Should you have any doubts about the quality—or even existence—of a worthy dining scene in the nation’s capital, consider the fact that Bon Appétit magazine named Washington, D.C., its “Restaurant City of the Year” in 2016. Plus, the city’s restaurants, chefs, sommeliers, and other top pros in the trade, regularly show up on the vaunted James Beard Foundation Awards lists (the Oscars for excellence in championing American cuisine), whether as nominees or winners.
So that’s settled. Now comes the two-fold tricky part: how to choose where you want to eat from a world’s choice of options, and then score a table. Washingtonians dine out a lot. A LOT. Wheeler-dealers and socializing urbanistas fill restaurants throughout the city, from the newly bustling waterfront communities to hot-hot-hot Shaw to Barracks Row on Capitol Hill and old reliable chestnuts near the White House. Be sure to make a reservation.
The city is also notable for its casual dining, and often the food is as sensational in these places as at the higher-priced restaurants, from the empanadas at Colada Shop to the ramen at Daikaya. Bistros serving "small plates" are here to stay, no matter whether the cuisine is American, as at Rose’s Luxury, or the Middle Eastern mezze of Zaytinya. Some restaurants, like Hank’s Oyster Bar, hedge their bets with menus of small plates and large plates. Something else you should know is that a boisterous bar scene is now a dining-out fact of life. And it can get loud.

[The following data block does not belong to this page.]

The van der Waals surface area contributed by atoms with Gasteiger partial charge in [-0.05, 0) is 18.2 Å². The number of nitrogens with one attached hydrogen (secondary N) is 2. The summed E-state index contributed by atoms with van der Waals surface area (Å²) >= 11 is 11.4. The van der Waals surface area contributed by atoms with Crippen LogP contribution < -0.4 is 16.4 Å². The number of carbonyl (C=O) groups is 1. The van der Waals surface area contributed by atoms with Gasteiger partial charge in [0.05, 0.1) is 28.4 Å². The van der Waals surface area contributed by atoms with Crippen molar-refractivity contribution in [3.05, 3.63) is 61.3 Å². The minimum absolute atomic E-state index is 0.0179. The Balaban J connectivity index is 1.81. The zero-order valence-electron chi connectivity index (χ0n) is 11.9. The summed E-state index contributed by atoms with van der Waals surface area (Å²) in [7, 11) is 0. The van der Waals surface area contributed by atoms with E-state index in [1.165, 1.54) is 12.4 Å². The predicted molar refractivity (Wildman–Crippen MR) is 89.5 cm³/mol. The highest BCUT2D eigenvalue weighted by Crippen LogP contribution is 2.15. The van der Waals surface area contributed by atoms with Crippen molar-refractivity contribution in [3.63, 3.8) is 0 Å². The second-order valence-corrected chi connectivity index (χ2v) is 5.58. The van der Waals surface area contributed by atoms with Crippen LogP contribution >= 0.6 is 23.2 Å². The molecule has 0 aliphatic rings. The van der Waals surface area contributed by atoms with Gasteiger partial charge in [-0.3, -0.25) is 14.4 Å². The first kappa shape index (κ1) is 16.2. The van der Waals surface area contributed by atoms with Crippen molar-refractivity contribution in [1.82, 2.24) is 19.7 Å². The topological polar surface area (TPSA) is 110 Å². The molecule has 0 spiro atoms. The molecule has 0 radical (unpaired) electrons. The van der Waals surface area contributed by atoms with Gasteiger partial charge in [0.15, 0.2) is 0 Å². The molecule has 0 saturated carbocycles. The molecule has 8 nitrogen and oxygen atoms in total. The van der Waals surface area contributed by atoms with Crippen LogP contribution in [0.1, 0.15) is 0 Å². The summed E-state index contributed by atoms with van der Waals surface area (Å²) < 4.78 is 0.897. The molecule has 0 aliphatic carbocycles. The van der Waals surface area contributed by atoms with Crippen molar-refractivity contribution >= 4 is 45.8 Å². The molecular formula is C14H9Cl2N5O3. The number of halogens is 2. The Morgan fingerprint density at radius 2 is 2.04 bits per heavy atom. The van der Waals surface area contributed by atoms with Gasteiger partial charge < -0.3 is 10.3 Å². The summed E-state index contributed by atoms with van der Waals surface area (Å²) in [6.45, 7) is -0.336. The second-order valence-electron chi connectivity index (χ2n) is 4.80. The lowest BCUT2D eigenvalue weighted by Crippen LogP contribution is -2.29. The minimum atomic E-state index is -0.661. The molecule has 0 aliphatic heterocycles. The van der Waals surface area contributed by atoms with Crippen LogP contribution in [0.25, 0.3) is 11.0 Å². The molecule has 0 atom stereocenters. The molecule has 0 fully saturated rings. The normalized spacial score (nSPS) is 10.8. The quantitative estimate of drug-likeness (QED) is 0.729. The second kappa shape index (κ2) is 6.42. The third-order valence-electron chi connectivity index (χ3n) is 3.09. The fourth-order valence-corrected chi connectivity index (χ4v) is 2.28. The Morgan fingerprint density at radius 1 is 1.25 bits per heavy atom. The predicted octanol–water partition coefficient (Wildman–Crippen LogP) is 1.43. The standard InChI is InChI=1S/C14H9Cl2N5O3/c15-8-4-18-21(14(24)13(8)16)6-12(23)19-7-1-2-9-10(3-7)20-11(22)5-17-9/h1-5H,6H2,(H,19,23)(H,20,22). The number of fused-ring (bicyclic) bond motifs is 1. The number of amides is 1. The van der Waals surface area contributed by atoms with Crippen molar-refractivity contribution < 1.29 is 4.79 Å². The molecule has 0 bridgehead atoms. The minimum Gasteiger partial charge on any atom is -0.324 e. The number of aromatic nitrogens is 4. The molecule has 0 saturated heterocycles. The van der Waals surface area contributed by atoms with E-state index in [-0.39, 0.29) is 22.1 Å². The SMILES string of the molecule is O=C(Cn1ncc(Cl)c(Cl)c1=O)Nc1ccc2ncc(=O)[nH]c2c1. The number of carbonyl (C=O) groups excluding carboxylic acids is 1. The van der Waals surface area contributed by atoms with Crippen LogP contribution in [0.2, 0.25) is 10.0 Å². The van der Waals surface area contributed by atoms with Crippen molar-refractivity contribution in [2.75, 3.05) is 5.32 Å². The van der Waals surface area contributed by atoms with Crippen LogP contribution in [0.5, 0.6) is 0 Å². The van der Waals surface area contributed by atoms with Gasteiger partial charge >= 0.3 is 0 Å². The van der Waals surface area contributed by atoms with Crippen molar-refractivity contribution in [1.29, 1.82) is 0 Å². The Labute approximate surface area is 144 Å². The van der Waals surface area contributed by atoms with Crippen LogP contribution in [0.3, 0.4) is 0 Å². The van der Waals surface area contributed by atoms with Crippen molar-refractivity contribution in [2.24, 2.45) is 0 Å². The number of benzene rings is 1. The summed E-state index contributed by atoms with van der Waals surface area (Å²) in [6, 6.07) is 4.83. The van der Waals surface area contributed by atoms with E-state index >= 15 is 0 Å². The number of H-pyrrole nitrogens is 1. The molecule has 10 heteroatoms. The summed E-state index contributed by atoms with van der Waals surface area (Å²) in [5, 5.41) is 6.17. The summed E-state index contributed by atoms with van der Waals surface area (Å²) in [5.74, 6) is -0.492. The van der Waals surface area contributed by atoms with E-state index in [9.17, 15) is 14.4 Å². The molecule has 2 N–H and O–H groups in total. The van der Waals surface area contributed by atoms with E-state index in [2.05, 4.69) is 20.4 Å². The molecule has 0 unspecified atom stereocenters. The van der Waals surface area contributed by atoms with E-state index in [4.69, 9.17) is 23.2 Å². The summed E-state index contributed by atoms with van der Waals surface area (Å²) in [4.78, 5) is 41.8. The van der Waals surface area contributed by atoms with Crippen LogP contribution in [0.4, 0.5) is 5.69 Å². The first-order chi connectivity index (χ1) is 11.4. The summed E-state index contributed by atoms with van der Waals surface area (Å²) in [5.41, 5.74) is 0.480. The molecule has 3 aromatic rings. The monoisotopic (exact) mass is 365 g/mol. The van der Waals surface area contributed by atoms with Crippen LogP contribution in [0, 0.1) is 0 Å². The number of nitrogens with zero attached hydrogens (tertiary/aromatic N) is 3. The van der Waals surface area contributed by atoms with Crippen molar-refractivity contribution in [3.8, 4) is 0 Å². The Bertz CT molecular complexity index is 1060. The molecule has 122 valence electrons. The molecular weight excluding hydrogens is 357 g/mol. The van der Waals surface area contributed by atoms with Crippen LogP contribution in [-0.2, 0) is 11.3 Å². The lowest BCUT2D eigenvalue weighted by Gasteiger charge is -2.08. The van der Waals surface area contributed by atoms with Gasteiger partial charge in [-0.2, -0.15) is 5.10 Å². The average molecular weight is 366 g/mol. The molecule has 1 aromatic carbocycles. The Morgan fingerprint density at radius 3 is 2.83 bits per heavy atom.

Good restaurants are in every neighborhood, and this chapter leads you to a range of possibilities, spanning diverse cuisines, budget considerations, even trendiness (some of the best restaurants have been around for a while).
Along with the recommendations below, for solid diner fare and lively local color, I recommend Pete’s Diner and Carryout at 212 2nd St. SE (btw. Independence Ave. and Pennsylvania Ave. in Capitol Hill), and for an insider’s experience, head to Market Lunch inside Eastern Market.
Keep in mind that the price categories refer to dinner prices, and that some very expensive restaurants offer affordable lunches, early-bird dinners, tapas, or bar meals. The prices within each review refer to the average cost of individual entrees, not the entire meal.
Inexpensive $14 and under
Note: This information was accurate when it was published, but can change without notice. Please be sure to confirm all rates and details directly with the companies in question before planning your trip.